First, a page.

Ten people found themselves trapped in the Upper Squamish Valley on the weekend after high water levels washed out the main forest service road.
Late Sunday (Nov. 4), police and Squamish Search and Rescue received a call that two vehicles were stranded behind the slide after a portion of the Squamish Valley Road disappeared at Mud Creek — at the 33-mile mark of the road.
A backhoe was on scene, said Squamish RCMP Sgt. Wayne Pride on Monday (Nov. 5). Search and Rescue volunteers were on standby in case the road couldn’t be rebuilt within a reasonable time, Pride noted.
“The people are in good health,” he said.
On Monday (Nov. 5), the water level dropped, allowing eight people to cross, said Dave Southam, the Squamish Forest District’s operations manager. One individual stayed behind to look after their supplies.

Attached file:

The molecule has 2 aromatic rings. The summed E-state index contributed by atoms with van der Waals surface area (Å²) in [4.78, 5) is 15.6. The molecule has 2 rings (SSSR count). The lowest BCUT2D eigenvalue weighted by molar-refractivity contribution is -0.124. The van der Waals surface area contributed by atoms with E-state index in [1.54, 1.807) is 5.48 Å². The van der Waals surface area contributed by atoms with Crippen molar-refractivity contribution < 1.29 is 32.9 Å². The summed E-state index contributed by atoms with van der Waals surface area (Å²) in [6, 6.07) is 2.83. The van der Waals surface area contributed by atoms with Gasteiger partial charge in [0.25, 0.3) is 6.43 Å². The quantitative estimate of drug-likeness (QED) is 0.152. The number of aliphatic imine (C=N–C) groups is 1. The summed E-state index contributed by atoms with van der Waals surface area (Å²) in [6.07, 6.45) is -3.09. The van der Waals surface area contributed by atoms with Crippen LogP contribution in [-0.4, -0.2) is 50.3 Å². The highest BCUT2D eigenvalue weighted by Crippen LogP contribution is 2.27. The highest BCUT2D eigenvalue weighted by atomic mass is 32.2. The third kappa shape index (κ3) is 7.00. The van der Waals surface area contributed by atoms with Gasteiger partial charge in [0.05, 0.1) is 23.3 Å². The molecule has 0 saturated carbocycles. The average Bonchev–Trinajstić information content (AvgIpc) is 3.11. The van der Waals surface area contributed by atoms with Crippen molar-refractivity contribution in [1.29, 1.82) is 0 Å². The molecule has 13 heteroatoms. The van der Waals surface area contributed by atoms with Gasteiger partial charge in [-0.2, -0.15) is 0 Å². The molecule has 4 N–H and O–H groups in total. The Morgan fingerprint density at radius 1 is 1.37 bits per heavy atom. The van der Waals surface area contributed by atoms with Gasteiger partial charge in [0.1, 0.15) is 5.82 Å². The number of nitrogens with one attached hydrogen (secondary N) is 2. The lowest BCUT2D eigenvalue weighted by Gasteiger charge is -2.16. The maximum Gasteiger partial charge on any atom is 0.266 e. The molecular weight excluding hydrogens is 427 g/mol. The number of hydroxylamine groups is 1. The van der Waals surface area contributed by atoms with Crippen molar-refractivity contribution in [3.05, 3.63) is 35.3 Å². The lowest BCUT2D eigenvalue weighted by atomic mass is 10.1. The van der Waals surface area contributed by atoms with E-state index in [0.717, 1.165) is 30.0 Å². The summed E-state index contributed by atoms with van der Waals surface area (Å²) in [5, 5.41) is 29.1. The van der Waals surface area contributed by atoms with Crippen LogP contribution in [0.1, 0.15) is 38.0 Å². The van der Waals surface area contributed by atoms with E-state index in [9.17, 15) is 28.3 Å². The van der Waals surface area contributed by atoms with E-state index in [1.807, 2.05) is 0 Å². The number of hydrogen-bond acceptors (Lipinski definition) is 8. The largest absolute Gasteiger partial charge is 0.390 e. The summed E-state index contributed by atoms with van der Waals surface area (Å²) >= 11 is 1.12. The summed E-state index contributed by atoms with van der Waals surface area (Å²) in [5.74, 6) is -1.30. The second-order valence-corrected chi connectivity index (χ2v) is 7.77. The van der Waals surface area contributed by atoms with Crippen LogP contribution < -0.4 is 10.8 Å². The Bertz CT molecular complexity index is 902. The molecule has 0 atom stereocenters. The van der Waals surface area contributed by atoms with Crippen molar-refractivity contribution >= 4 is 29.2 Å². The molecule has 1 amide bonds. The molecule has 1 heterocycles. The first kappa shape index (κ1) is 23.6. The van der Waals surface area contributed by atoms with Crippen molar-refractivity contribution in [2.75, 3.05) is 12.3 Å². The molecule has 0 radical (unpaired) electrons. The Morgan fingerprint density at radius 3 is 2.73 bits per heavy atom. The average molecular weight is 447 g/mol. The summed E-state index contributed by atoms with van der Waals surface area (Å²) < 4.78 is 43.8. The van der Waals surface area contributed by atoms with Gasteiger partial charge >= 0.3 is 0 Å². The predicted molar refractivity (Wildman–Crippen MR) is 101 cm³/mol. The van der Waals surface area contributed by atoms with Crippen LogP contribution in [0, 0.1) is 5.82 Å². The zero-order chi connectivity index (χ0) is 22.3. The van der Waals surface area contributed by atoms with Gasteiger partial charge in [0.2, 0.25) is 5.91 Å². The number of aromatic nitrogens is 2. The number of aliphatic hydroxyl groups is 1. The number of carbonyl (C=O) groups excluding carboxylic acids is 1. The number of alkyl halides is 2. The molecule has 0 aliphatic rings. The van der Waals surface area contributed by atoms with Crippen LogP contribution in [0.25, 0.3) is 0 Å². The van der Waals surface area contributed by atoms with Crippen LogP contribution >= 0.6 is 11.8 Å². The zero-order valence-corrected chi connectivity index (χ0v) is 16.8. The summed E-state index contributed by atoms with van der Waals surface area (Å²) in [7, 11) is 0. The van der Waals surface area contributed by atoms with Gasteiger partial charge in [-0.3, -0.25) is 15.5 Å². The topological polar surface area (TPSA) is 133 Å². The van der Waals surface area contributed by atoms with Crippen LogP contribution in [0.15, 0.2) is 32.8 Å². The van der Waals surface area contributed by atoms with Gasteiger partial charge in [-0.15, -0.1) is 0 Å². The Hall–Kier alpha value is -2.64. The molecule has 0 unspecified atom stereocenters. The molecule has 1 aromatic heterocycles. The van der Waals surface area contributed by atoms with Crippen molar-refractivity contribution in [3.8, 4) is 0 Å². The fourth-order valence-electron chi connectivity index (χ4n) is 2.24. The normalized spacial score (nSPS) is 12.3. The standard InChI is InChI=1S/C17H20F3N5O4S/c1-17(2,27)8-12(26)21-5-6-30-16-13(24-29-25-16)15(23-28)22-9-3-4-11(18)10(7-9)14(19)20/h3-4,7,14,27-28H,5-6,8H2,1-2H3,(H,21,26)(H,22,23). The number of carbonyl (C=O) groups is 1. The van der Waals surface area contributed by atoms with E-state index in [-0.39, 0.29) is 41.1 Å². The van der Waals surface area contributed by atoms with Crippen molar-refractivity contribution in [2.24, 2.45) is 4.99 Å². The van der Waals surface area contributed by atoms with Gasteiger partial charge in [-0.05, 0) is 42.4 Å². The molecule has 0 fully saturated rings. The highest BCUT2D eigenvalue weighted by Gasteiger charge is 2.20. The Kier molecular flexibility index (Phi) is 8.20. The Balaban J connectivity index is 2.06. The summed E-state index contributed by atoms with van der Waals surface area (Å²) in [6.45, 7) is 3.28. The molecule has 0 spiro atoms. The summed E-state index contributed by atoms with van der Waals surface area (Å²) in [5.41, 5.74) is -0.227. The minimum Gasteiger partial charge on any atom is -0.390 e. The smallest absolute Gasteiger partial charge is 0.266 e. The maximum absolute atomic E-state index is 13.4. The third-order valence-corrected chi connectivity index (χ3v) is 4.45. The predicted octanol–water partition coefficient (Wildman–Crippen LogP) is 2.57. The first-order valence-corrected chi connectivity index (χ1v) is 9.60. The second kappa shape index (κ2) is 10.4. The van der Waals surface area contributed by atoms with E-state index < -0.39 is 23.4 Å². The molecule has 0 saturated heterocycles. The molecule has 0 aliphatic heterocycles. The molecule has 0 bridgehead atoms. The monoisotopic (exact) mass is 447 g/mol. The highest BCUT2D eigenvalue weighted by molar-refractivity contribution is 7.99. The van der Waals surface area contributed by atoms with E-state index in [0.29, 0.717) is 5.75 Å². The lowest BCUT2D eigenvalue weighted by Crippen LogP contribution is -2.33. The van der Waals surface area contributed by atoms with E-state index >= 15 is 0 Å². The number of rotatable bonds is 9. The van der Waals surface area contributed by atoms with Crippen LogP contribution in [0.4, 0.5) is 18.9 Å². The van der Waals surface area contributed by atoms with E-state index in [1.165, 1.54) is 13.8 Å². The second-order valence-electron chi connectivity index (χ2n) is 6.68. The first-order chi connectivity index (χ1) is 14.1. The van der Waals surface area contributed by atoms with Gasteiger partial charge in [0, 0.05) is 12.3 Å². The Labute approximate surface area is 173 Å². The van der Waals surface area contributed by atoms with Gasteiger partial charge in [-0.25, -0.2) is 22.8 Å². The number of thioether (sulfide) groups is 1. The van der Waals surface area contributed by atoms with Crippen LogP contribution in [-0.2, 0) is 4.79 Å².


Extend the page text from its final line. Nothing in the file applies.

As of Tuesday (Nov. 6), road work was still ongoing and the road remained closed, with no promises of opening that day, Southam said.
Washouts at that point in the forest service road are a semi-regular occurrence, he said. After a heavy rainfall, debris from Mount Cayley flows down Mud Creek and either sweeps the road out or blocks it off.
Both the Black Mount Forest Operations and Sqomish Forestry currently are logging in that area, Southam said. Sqomish Forestry president Jeff Fisher was on scene managing the situation, Southam noted.
The roadway is used by industrial vehicles every day of the week, the Ministry of Forests, Lands and Natural Resource Operations’ website stated. The ministry will pay for repairs, Southam said.